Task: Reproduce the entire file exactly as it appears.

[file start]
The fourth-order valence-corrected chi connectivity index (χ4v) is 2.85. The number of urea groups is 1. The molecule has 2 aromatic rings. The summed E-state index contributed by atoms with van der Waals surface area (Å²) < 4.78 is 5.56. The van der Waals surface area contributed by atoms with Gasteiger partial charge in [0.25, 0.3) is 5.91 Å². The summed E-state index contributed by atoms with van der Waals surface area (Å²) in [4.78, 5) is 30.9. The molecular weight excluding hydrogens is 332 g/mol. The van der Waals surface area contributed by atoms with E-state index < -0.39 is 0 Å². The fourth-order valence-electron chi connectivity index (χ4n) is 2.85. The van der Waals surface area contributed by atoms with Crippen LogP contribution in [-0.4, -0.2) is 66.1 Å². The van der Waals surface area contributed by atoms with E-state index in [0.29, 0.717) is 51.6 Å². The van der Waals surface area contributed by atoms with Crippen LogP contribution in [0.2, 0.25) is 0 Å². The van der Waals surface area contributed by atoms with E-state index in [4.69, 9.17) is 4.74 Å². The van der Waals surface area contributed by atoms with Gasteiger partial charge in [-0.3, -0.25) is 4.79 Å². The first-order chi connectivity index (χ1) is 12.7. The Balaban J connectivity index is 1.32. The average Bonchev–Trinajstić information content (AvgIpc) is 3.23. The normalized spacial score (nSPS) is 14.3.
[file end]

The fourth-order valence-corrected chi connectivity index (χ4v) is 2.85. The number of urea groups is 1. The molecule has 2 aromatic rings. The summed E-state index contributed by atoms with van der Waals surface area (Å²) < 4.78 is 5.56. The van der Waals surface area contributed by atoms with Gasteiger partial charge in [0.25, 0.3) is 5.91 Å². The summed E-state index contributed by atoms with van der Waals surface area (Å²) in [4.78, 5) is 30.9. The molecular weight excluding hydrogens is 332 g/mol. The van der Waals surface area contributed by atoms with E-state index < -0.39 is 0 Å². The fourth-order valence-electron chi connectivity index (χ4n) is 2.85. The van der Waals surface area contributed by atoms with Crippen LogP contribution in [-0.4, -0.2) is 66.1 Å². The van der Waals surface area contributed by atoms with E-state index in [0.29, 0.717) is 51.6 Å². The van der Waals surface area contributed by atoms with Crippen LogP contribution in [0.2, 0.25) is 0 Å². The van der Waals surface area contributed by atoms with E-state index in [4.69, 9.17) is 4.74 Å². The van der Waals surface area contributed by atoms with Gasteiger partial charge in [-0.3, -0.25) is 4.79 Å². The first-order chi connectivity index (χ1) is 12.7. The Balaban J connectivity index is 1.32. The average Bonchev–Trinajstić information content (AvgIpc) is 3.23. The normalized spacial score (nSPS) is 14.3.